Interesting resource for individuals interested in foster care services among the states: US Foster Care data from the School of Social Work at Boston University
TX: Editorial: Texas foster care needs money to keep kids safe. Lawmakers have billions. – Houston Chronicle
Why does one of the wealthiest states in the nation, a state with a huge budget surplus to work with, find it almost impossible to take care of these children?
Even sadder than the horrible US rate of mothers who die in childbirth is the fact that “Louisiana has the highest rate of maternal mortality at 58.1 deaths per 100,000 births.” Why US mothers are more likely to die in childbirth – BBC News “The United States remains one of the most dangerous wealthy nations for a woman to give birth. Maternal mortality rose by 40% at the height of the pandemic, according to new data released by the US Centers for Disease Control and Prevention. In 2021, 33 women died out of every 100,000 live births in the US, up from 23.8 in 2020. That rate was more than double for black women, who were nearly three times more likely to die than white women, according to the CDC.”
Reports of child abuse and neglect drop during summer break. “When summer break starts, calls to the Colorado Child Abuse and Neglect Hotline-1-844-CO-4-KIDS- drop off significantly. This isn’t because the number of children experiencing a bad homelife are declining, but rather students are no longer around mandatory reporters such as teachers.”
Louisiana’s foster care system must not become like Georgia’s: “Between 50 to 70 children in foster care are currently residing in a hotel or a DFCS office with a stranger…” “Last year, the (Georgia) DFCS spent $28 million alone on hoteling foster children.” Critics say bills to slow influx of foster children in Georgia ignore root causes | Courthouse News Service
Georgia Medicaid management companies deny mental health services for thousands of children: Georgia Medicaid insurer denied psychotherapy for thousands | Miami Herald
This article presents Texas’ experience in privatizing foster care as a mixed bag: Nonprofit network to take over foster care in Dallas, Collin, 7 other counties.
Also from Texas, Bunking Texas foster kids in CPS offices may have ended, but bed shortage persists, describes the ongoing problem of CWOPs: “Children Without Placements”
“UNC study: States that expanded access to food benefits saw decreases in child neglect, abuse cases. “When families are not overloaded by economic stress, they’re less likely to be known to the child welfare system,” said Sharon Hirsch, from Prevent Child Abuse North Carolina. Access to food benefits may reduce rates of child neglect, abuse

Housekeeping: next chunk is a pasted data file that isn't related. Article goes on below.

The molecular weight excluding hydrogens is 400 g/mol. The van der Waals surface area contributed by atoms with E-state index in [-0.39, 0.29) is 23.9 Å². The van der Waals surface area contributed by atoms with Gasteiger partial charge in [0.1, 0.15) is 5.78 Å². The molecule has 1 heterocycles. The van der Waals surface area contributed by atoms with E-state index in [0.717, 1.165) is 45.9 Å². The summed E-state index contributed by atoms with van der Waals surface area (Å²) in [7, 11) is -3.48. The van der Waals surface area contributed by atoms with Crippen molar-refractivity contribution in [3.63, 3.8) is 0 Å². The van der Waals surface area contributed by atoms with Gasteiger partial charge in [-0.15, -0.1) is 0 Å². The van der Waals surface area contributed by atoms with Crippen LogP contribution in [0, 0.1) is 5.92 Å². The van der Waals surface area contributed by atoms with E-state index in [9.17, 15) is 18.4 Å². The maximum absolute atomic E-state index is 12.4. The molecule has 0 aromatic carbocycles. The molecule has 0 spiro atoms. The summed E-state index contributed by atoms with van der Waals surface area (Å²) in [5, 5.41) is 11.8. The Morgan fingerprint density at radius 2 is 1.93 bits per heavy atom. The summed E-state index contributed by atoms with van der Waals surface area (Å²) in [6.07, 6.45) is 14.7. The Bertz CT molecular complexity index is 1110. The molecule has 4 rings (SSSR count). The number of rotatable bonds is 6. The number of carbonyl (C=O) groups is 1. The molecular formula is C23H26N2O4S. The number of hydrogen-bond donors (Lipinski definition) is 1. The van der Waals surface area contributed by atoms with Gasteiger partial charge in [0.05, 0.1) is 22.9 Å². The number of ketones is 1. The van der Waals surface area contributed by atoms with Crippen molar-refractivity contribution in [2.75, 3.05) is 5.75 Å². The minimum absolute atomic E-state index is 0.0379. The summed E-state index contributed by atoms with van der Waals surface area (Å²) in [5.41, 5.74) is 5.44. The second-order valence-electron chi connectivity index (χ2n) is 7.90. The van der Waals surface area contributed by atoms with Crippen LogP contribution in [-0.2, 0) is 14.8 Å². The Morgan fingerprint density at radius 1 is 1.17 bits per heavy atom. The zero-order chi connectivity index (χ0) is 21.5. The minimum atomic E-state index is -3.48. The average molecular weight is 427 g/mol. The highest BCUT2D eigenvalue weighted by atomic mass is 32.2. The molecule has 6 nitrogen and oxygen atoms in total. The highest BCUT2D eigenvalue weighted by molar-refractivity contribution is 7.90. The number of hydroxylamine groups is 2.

Texas lawmakers considering boosting long foster care privatization effort with another $228.1 million to get slow project moving: Lawmakers weigh funding boost for rollout of privatized foster care
“The American Bar Association can show its disapproval of Louisiana sending children to Angola prison by not doing business in the state, a panelist told the lawyers’ organization Thursday afternoon.”
Calls grow for Louisiana to stop sending kids to adult prison | Courthouse News Service
Managed Care for Medicaid Behavioral Health may save states money, but children in foster care are paying the price.
Unmet needs: Critics cite failures in health care for foster children
After reading a book review by Angela Hegarty on the website of the Journal of the American Academy of Psychiatry and the Law, I am eager to find time to read The Managed Health Care Industry—A Market Failure: How Healthcare Turned into Wealthcare for Big Insurers and Managed Care Companies by Jack Charles Schoenholtz, MD. In these two sentences, Hegarty explains so much:
By 2003, the Supreme Court held that health insurance plan administrators under the Employee Retirement Income Security Act of 1973 (ERISA) are not required to accord special deference to the opinions of the treating physician and are under no obligation to explain their reasoning if they deny the recommended treatment. Schoenholtz describes how the opinions of anonymous, invisible doctors, working for health insurance corporations, who never actually see the patients, have been afforded ever increasing weight in medical treatment decisions.
Read more news stories about children to inspire your thinking about Louisiana’s children and child well-being.
More to Explore
Child Poverty Rates and States’ Minimum Wages
This is important news, but first to set the stage, the U.S. national child poverty rate was 16.9% in 2021 (4.2 percentage points higher than than national poverty rate for all citizens. Children always endure more poverty than adults.). Louisiana, on the other hand, had a child poverty rate of 26.9%. More than 1 in 4 Louisiana children live in poverty. See U.S. Poverty Rate Is 12.8% but Varies Significantly by Age Groups.
It makes sense that poverty rates would be highest in states with the lowest minimum wages, and the research makes the point.
Raising the minimum wage would not lead to as fast or drastic an improvement, but a 2019 Congressional Budget Office analysis found that increasing the amount to $15 an hour would lift more than 500,000 children from poverty. And the Economic Policy Institute estimated in 2021 that if Congress passed a $15 minimum wage increase by 2025, up to 3.7 million people wouldn’t have to live in poverty — 1.3 million of those being children.
Of course, Louisiana always gets my attention. Our state is among the nine states that have not raised the minimum wage above the federal bottom of $7.25/hour. 24/7 Wall Street, a financial news site, reports that each of the nine states which default to the federal minimum wage of $7.25 has child poverty rates of 20% or higher.
An Illinois school for students with disabilities has routinely used the police to handle discipline, resulting in the highest arrest rate of any district in the country. In one recent year, half of Garrison School students were arrested.
Family First Prevention Services Act (“FFPSA”)
The Status of FFPSA Among the U.S. States, Tribal Nations, and Territories
First, this commentary from “The Hill”:
The Children’s Bureau provides a directory of the “title IV-E prevention program five-year plans”, (aka, “Family First Prevention Services Plans”) submissions and their approval status. What I like about the directory is that the list includes links to the approved plans, making this a gold mine for child welfare information junkies.
This is a better resource than one might expect: Status of Submitted Title IV-E Prevention Program Five-Year Plans.
The National Conference of State Legislatures (“NCSL”) shares a U.S. map showing the status of the states’ prevention planning. Family First State Plans and Enacted Legislation.
The NCSL also provides access to a searchable database of Child Welfare Enacted Legislation. It is helpful to see what state legislatures are doing around the country for children in their states.
Resources for Kinship Caregivers by Fostering Families Today.
Child Welfare System Deficiencies